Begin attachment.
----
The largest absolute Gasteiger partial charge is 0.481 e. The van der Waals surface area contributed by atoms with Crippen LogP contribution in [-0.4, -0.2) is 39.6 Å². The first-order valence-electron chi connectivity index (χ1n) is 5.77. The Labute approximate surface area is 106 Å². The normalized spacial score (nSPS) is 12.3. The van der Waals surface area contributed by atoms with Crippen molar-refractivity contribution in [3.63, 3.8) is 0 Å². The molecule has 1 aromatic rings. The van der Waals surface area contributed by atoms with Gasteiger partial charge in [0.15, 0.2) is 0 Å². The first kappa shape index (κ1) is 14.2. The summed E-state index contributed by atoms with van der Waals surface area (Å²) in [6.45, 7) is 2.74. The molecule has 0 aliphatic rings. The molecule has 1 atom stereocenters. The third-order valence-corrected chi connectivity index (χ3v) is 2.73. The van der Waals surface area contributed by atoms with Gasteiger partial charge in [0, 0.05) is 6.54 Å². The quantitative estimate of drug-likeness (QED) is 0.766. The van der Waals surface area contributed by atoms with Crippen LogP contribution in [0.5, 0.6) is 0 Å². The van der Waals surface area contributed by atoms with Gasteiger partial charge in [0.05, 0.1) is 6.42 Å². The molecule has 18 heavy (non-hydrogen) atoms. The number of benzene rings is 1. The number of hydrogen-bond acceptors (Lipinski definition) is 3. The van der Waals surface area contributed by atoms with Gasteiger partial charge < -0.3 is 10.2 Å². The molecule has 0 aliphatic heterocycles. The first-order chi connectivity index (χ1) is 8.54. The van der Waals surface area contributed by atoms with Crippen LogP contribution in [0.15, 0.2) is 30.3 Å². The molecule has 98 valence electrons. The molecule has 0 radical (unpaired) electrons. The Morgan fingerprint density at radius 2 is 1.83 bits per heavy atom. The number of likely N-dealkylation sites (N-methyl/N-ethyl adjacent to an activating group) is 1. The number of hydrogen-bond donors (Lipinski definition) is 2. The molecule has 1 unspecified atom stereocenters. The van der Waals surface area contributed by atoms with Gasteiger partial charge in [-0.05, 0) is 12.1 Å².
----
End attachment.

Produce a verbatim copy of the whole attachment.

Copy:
The largest absolute Gasteiger partial charge is 0.481 e. The van der Waals surface area contributed by atoms with Crippen LogP contribution in [-0.4, -0.2) is 39.6 Å². The first-order valence-electron chi connectivity index (χ1n) is 5.77. The Labute approximate surface area is 106 Å². The normalized spacial score (nSPS) is 12.3. The van der Waals surface area contributed by atoms with Crippen molar-refractivity contribution in [3.63, 3.8) is 0 Å². The molecule has 1 aromatic rings. The van der Waals surface area contributed by atoms with Gasteiger partial charge in [0.15, 0.2) is 0 Å². The first kappa shape index (κ1) is 14.2. The summed E-state index contributed by atoms with van der Waals surface area (Å²) in [6.45, 7) is 2.74. The molecule has 0 aliphatic rings. The molecule has 1 atom stereocenters. The third-order valence-corrected chi connectivity index (χ3v) is 2.73. The van der Waals surface area contributed by atoms with Gasteiger partial charge in [0, 0.05) is 6.54 Å². The quantitative estimate of drug-likeness (QED) is 0.766. The van der Waals surface area contributed by atoms with Crippen LogP contribution in [0.5, 0.6) is 0 Å². The van der Waals surface area contributed by atoms with Gasteiger partial charge in [0.05, 0.1) is 6.42 Å². The molecule has 18 heavy (non-hydrogen) atoms. The number of benzene rings is 1. The number of hydrogen-bond acceptors (Lipinski definition) is 3. The van der Waals surface area contributed by atoms with Gasteiger partial charge < -0.3 is 10.2 Å². The molecule has 0 aliphatic heterocycles. The first-order chi connectivity index (χ1) is 8.54. The van der Waals surface area contributed by atoms with Crippen LogP contribution in [0.15, 0.2) is 30.3 Å². The molecule has 98 valence electrons. The molecule has 0 radical (unpaired) electrons. The Morgan fingerprint density at radius 2 is 1.83 bits per heavy atom. The number of likely N-dealkylation sites (N-methyl/N-ethyl adjacent to an activating group) is 1. The number of hydrogen-bond donors (Lipinski definition) is 2. The molecule has 1 unspecified atom stereocenters. The van der Waals surface area contributed by atoms with Gasteiger partial charge in [-0.05, 0) is 12.1 Å².